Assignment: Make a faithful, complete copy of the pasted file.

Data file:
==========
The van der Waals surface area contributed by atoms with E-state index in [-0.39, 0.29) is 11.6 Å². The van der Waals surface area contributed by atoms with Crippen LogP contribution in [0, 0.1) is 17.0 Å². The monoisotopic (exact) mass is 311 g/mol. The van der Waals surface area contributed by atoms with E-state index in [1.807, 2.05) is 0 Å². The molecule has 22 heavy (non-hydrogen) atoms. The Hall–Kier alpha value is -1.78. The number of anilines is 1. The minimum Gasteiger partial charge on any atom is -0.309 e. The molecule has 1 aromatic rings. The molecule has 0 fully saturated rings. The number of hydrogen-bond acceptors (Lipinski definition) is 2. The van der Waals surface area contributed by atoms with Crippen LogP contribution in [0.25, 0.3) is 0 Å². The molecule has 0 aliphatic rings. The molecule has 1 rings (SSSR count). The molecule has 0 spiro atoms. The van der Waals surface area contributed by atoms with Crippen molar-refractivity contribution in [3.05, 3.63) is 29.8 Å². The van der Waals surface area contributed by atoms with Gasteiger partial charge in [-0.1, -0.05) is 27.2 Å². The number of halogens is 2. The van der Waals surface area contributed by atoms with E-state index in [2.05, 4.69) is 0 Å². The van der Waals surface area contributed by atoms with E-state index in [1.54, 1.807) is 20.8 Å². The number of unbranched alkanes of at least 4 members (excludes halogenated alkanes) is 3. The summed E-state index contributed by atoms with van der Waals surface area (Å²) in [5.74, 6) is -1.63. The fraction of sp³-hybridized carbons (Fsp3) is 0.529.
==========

The van der Waals surface area contributed by atoms with E-state index in [-0.39, 0.29) is 11.6 Å². The van der Waals surface area contributed by atoms with Crippen LogP contribution in [0, 0.1) is 17.0 Å². The monoisotopic (exact) mass is 311 g/mol. The van der Waals surface area contributed by atoms with E-state index in [1.807, 2.05) is 0 Å². The molecule has 22 heavy (non-hydrogen) atoms. The Hall–Kier alpha value is -1.78. The number of anilines is 1. The minimum Gasteiger partial charge on any atom is -0.309 e. The molecule has 1 aromatic rings. The molecule has 0 fully saturated rings. The number of hydrogen-bond acceptors (Lipinski definition) is 2. The van der Waals surface area contributed by atoms with Crippen LogP contribution in [0.25, 0.3) is 0 Å². The molecule has 0 aliphatic rings. The molecule has 1 rings (SSSR count). The molecule has 0 spiro atoms. The van der Waals surface area contributed by atoms with Crippen molar-refractivity contribution in [3.05, 3.63) is 29.8 Å². The van der Waals surface area contributed by atoms with Gasteiger partial charge in [-0.1, -0.05) is 27.2 Å². The number of halogens is 2. The van der Waals surface area contributed by atoms with E-state index in [2.05, 4.69) is 0 Å². The van der Waals surface area contributed by atoms with E-state index in [1.54, 1.807) is 20.8 Å². The number of unbranched alkanes of at least 4 members (excludes halogenated alkanes) is 3. The summed E-state index contributed by atoms with van der Waals surface area (Å²) in [5.74, 6) is -1.63. The fraction of sp³-hybridized carbons (Fsp3) is 0.529.